"Just because you do not take an interest in politics doesn't mean politics won't take an interest in you”


Saturday, January 12, 2008

Rudy's (and America's) Shame

We need to let Rudy know building a presidential campaign on the backs of American heroes while ignoring their long-term medical needs is immoral. Rudy, despite your claims, you are not "one of them."

Let Rudy know he should meet with the 9-11 First Responders by signing the petition here.

Wednesday, January 9, 2008

NH Dems Tell MSM: "Slow Down, Important Election Underway"

The punditocracy is stunned for the second time in a week. The Democratic nomination battle has everyone scratching their heads, hungover from a weekend-long binge of polls and political rallies in the snow. The frenetic pace (and the 24-7 news cycle's voracious appetite) have left the candidates, the media and the general population (at least those of us who pay attention to politics and not Britney) exhausted and disoriented.

Thank you, New Hampshire, from a long-time member of the ABC (Anybody But Clinton) Camp. In this compressed election cycle, I think the NH Democrats did the rest of us a huge favor yesterday.

Why? Because the voters have shown they are now in control of the campaign's narrative.

The Democratic nomination's 2008 narrative had been viewed throughout the 2007 calendar year as Hillary Rodham Clinton's "coronation march." The endless endorsements and insurmountable leads in national opinion polls combined with a professionally run textbook campaign led the MSM to believe in Sen. Clinton's aura of inevitability.

The only hint that something may have been amiss in the House of the Democratic Establishment was Sen. Barack Obama's quirky ability to raise oodles of money. Everyone anticipated Sen. Clinton would be able to raise unprecedented funds for her presidential campaign. Few predicted anyone - nevermind a freshman Senator from Chicago, Hillary's hometown - would be able to keep pace and build a fundraising list larger than the well-connected Clinton machine.

While Obama's fundraising prowess was impressive, the MSM also found it easy to dismiss as another insurgency a la Howard Dean. Democratic nomination fights often have insurgent campaigns that catch the electorate's imagination early but flame out when the real voting takes place.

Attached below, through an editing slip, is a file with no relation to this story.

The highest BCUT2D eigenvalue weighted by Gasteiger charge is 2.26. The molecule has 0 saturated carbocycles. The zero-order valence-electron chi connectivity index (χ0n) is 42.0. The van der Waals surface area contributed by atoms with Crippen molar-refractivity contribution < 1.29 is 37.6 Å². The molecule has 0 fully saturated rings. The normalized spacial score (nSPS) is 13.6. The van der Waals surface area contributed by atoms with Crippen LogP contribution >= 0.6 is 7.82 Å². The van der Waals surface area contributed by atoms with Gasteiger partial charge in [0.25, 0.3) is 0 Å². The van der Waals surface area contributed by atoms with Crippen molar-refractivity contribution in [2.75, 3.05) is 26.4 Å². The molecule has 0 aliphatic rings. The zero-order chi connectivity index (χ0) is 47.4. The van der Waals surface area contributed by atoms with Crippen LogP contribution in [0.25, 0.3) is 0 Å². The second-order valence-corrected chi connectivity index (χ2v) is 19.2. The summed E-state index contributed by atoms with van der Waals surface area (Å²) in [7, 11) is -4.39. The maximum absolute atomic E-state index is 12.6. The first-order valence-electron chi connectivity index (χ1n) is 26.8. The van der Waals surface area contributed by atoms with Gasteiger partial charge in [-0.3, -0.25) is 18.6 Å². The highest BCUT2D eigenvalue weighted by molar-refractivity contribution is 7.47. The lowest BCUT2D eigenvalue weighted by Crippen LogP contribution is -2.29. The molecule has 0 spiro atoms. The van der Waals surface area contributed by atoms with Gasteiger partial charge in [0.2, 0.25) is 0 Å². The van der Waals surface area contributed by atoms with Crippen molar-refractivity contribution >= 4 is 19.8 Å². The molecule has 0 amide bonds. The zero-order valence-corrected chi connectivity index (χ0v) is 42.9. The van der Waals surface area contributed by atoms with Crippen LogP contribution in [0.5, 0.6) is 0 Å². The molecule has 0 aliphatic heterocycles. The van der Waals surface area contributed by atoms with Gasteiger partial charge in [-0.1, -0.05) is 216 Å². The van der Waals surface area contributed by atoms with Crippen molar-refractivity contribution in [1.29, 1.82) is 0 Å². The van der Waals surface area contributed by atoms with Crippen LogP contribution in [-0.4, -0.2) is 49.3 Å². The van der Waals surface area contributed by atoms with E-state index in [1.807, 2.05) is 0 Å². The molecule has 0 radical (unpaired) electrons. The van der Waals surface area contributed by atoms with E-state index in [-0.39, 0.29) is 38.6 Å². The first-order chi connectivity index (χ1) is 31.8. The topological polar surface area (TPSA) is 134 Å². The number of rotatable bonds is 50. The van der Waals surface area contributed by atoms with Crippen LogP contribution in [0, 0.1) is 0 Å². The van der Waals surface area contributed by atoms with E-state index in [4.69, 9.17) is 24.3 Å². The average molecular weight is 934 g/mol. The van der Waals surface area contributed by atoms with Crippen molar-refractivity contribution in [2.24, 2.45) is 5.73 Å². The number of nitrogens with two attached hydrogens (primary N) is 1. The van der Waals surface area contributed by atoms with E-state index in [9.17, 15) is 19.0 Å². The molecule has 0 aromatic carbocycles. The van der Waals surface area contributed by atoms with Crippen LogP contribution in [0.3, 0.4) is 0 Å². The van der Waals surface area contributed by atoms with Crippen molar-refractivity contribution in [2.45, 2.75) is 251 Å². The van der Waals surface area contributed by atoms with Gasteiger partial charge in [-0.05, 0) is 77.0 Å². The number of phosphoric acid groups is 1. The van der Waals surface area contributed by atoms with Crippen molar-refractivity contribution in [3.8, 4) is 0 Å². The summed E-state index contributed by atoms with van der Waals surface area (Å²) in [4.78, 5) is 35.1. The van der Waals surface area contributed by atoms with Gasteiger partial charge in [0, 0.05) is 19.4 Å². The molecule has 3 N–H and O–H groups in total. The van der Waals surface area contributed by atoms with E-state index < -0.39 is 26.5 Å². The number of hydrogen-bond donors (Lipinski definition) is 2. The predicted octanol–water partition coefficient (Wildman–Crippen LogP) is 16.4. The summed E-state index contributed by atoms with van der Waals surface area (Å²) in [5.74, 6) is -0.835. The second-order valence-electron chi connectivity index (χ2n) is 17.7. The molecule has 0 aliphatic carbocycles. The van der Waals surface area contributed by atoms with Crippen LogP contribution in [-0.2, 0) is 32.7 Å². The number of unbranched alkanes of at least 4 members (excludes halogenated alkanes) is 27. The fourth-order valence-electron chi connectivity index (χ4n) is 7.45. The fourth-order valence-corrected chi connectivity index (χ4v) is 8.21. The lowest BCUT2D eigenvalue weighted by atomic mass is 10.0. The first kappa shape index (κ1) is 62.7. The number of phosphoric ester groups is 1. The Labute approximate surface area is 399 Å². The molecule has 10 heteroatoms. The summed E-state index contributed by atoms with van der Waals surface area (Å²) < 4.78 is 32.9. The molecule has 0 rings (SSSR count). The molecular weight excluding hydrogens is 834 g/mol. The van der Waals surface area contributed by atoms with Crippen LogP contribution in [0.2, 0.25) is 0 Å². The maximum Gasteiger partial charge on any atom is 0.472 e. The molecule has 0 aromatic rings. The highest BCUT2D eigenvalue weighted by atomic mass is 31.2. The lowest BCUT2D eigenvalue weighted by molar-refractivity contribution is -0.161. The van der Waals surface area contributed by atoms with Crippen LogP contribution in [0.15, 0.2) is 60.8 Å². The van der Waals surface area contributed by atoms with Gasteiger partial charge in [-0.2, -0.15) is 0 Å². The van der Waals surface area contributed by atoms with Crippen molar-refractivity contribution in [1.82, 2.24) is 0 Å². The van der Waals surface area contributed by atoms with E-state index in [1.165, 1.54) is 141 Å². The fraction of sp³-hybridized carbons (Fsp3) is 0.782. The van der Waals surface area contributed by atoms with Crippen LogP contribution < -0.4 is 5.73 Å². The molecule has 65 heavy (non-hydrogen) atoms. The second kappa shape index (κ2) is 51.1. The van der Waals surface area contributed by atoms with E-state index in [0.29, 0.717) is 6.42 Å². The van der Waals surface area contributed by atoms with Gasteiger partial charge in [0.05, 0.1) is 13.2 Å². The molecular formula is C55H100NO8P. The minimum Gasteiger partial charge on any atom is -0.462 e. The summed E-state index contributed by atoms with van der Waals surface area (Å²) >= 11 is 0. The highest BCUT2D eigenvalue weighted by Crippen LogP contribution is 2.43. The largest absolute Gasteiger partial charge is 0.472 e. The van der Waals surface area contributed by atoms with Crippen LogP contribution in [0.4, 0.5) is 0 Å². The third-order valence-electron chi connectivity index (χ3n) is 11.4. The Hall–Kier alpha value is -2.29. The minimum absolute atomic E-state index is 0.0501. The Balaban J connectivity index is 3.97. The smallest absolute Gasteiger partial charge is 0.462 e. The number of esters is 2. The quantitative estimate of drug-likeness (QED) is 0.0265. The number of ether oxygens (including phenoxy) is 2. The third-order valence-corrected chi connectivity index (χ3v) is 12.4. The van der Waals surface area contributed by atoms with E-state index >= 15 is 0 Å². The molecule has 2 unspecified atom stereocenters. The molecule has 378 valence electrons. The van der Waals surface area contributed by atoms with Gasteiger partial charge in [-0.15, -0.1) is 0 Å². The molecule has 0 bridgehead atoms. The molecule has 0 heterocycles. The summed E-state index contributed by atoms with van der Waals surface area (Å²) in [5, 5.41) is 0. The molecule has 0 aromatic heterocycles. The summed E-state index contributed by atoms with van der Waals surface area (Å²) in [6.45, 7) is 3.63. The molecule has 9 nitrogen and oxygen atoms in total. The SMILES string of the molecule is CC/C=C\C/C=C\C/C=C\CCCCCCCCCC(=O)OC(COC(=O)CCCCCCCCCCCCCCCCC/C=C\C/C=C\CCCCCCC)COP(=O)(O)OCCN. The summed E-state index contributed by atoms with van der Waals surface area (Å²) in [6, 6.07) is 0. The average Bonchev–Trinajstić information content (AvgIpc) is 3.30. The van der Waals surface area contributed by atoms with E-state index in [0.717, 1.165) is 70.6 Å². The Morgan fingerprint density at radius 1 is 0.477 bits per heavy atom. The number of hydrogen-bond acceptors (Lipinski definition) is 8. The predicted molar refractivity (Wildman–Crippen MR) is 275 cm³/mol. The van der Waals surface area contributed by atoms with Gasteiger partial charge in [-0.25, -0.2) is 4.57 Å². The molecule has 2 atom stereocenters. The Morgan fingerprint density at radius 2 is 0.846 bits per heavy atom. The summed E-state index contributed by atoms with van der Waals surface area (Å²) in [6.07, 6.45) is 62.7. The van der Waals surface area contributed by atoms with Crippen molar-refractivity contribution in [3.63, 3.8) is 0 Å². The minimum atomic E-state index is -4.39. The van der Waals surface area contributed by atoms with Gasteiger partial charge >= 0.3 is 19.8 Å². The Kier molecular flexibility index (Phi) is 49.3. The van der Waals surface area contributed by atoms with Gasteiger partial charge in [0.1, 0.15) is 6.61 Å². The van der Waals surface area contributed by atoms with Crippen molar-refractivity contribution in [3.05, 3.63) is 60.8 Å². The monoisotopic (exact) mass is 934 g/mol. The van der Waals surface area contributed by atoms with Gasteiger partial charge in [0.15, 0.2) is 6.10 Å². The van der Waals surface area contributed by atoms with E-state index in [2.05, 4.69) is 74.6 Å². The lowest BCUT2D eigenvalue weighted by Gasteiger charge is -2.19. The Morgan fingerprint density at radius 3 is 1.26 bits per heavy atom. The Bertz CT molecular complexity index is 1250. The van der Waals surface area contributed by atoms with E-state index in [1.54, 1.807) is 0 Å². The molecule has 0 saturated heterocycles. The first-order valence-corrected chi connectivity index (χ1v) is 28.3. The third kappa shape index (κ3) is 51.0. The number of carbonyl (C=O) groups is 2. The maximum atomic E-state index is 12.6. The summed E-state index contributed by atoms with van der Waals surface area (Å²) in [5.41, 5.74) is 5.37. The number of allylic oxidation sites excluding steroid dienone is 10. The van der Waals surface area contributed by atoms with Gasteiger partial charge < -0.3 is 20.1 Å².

When Iowa's caucus voters showed up in record numbers last Thursday night and delivered a resounding repudiation of the Clinton machine, the media and the general population (not to mention TeamHillary) woke up to the realization that this Democratic nomination would be no cakewalk for the former first lady. As John Houseman would say in the old Smith Barney ads, "She's going to have to earn it."

The media - provided a new and exciting storyline for the Democratic race - caught a severe case of "Obamamania" over the weekend. Every poll seemed to indicate an ObamaWave was sweeping across from the plains to swamp the Clinton Granite State firewall. The talking heads told us there was little Clinton could do to reverse the momentum. We saw Hillary tear up (and the media tear her down). We saw Bill Clinton's angry and bitter side (one we often heard rumors about but rarely saw during his presidency).

On election day, media predictions during the afternoon heralded the end of Two Dynasties - the Bushes and Clintons. It was a grandly historic day - at least the media kept telling us. More than 4 out of ten Republican NH primary voters were either dissatisfied or angry with Bush and Obama was going to win going away, if the latest polls were to be believed.

It turns out the polls predicting a 10-12 point Obama victory were dead wrong. Many theories are being bandied about. Was it the tears? Did women rally to Hillary's side when the media (and her opponents) displayed a blatantly sexist double-standard? Was it the fact Hillary decided to change tactics and actually answer audience questions over the weekend? (without which the tears would never have flowed) Or was it the playing out of the "Bradley effect?" Did a latent Yankee racism creep into the privacy of the polling booths? Or was it the triumph of the experience over rhetoric argument?

I argue it was a combination of all of the above. But, I also believe another factor was in play: This race to a nominee was hurtling far too fast for the staid Granite Staters. In their stoic wisdom they understood that the media frenzy and the willingness of the punditocracy to transfer the crown of inevitability from one head to another was occuring far too fast.

Iowa Democrats validated Obama's viability as a national candidate. New Hampshire Democrats, in backing Clinton, were not rejecting Obama's message as much as they were saying: Slow down. We're moving much too fast. We need to make sure the Democratic standard-bearer is our strongest candidate in November. As a result, more Democrats get to weigh in and determine our nominee.

Thank you, New Hampshire and Iowa.